Sentinel node

In computer programming, a sentinel node is a specifically designated node used with linked lists and trees as a traversal path terminator. This type of node does not hold or reference any data managed by the data structure.

Sentinels are used as an alternative over using NULL as the path terminator in order to get one or more of the following benefits:

Below are two versions of a subroutine (implemented in the C programming language) for looking up a given search key in a singly linked list. The first one uses the sentinel value NULL, and the second one a (pointer to the) sentinel node Sentinel, as the end-of-list indicator. The declarations of the singly linked list data structure and the outcomes of both subroutines are the same.

The globally available pointer sentinel to the deliberately prepared data structure Sentinel is used as end-of-list indicator.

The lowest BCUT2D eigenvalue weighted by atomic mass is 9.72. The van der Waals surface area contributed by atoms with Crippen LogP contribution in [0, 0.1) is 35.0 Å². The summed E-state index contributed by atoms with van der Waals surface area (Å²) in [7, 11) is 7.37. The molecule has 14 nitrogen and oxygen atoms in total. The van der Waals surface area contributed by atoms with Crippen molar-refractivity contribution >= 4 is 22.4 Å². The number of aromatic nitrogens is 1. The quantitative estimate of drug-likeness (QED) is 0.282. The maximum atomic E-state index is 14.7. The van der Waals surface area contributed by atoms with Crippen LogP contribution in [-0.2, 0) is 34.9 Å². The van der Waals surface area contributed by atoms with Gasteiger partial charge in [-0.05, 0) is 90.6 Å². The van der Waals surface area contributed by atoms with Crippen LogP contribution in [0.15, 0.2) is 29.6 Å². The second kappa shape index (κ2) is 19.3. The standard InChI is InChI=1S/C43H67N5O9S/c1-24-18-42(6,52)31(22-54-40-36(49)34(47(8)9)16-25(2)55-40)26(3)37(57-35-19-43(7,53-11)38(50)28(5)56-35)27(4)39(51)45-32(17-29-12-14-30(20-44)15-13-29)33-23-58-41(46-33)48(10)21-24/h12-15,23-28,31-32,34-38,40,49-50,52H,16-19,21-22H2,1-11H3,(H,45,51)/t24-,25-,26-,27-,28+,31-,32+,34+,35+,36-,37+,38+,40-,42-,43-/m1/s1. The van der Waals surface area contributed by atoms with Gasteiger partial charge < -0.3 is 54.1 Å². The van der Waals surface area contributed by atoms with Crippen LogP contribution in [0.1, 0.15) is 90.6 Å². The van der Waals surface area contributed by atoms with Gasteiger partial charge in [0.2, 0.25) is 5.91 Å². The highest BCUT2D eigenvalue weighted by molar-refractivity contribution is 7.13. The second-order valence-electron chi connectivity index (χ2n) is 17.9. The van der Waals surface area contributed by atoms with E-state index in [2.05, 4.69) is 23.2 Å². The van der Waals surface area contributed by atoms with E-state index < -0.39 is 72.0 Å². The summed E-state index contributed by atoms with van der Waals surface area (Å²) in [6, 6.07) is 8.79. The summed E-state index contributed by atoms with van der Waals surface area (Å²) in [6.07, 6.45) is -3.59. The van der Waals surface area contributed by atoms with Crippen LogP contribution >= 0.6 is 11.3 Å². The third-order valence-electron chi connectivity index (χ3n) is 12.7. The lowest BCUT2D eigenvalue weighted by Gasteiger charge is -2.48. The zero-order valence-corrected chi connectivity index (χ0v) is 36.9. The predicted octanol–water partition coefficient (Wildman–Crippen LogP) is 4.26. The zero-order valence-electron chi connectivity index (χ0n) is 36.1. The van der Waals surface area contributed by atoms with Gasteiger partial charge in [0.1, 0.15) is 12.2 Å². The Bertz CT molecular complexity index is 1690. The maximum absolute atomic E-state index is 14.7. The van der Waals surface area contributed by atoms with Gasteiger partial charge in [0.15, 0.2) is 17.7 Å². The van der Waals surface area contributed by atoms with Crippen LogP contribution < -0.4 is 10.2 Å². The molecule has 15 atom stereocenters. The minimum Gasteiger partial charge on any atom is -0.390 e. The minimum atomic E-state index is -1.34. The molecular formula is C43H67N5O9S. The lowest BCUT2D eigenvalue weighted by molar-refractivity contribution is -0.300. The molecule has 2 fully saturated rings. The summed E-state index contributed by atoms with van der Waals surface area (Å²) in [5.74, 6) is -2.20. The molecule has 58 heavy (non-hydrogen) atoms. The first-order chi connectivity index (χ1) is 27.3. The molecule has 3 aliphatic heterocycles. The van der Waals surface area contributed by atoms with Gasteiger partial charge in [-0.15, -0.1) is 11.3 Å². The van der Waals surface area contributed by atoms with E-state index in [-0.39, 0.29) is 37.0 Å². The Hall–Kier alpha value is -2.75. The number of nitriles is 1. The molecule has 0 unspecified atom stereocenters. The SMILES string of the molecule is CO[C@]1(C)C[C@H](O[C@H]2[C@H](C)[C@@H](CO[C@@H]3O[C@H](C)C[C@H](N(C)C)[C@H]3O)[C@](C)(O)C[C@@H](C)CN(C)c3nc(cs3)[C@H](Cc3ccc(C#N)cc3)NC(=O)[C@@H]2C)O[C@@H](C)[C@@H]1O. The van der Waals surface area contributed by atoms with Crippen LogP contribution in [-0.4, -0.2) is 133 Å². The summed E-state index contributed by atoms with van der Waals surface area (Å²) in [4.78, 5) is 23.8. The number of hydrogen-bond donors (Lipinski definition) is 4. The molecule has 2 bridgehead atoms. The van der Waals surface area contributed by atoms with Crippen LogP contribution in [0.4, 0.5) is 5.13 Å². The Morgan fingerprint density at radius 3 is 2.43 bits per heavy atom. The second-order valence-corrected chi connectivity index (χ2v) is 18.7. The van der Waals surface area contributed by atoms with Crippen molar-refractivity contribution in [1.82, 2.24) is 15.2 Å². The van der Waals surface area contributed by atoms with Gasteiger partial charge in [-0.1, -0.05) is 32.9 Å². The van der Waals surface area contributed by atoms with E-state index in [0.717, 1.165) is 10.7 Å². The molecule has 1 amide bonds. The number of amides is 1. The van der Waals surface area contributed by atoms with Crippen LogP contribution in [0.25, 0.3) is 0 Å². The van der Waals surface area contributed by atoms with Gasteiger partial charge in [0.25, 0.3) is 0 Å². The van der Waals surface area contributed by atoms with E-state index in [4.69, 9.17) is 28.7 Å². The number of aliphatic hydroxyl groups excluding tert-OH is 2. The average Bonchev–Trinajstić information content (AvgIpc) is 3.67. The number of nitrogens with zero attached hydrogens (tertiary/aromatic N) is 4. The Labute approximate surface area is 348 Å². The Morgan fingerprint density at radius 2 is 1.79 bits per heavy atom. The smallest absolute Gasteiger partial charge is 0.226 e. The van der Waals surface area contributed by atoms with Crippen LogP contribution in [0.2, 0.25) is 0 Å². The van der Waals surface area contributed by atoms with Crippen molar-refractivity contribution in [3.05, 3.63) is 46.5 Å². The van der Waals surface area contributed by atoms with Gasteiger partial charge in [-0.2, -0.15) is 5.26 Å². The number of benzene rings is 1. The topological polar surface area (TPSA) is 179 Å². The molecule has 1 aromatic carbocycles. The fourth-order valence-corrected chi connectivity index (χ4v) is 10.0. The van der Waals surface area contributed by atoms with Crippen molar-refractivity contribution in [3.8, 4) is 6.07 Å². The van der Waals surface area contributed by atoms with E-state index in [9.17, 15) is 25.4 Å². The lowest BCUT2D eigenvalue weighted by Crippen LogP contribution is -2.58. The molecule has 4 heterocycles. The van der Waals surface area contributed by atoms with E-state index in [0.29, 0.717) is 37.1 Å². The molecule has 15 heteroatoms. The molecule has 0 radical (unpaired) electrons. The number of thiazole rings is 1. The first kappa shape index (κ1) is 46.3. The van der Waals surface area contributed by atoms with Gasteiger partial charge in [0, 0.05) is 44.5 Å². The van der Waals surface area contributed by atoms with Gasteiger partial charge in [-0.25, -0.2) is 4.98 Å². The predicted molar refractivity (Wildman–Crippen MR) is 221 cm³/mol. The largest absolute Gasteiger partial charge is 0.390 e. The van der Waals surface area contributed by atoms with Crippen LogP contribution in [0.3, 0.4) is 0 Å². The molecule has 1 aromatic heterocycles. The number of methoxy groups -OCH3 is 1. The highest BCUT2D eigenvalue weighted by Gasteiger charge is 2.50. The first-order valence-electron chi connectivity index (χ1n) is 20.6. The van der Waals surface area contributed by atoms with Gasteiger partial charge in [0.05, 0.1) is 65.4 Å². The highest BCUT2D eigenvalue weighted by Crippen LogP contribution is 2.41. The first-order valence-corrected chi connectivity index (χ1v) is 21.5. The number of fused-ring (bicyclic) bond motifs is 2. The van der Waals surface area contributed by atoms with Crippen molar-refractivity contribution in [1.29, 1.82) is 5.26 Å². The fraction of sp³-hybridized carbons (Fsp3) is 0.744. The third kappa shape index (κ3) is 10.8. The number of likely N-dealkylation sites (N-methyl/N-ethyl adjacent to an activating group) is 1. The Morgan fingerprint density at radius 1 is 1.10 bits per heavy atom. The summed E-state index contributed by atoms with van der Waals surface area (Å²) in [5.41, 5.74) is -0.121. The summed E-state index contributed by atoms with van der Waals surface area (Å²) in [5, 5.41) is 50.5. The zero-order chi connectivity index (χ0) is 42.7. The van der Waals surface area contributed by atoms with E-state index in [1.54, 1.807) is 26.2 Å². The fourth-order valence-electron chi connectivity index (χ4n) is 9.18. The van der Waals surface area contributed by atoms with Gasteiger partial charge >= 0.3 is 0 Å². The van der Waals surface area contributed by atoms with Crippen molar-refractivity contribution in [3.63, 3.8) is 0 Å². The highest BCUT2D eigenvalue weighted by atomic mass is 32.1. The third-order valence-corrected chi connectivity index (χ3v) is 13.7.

Note that the pointer sentinel has always to be kept at the end of the list. This has to be maintained by the insert and delete functions. It is, however, about the same effort as when using a NULL pointer.

Linked list implementations, especially one of a circular, doubly-linked list, can be simplified remarkably using a sentinel node to demarcate the beginning and end of the list.

Following is a Python implementation of a circular doubly-linked list:

Notice how the add_node() method takes the node that will be displaced by the new node in the parameter curnode. For appending to the left, this is the head of a non-empty list, while for appending to right, it is the tail. But because of how the linkage is setup to refer back to the sentinel, the code just works for empty lists as well, where curnode will be the sentinel node.

The globally available pointer sentinel to the single deliberately prepared data structure Sentinel = *sentinel is used to indicate the absence of a child.

Note that the pointer sentinel has always to represent every leaf of the tree. This has to be maintained by the insert and delete functions. It is, however, about the same effort as when using a NULL pointer.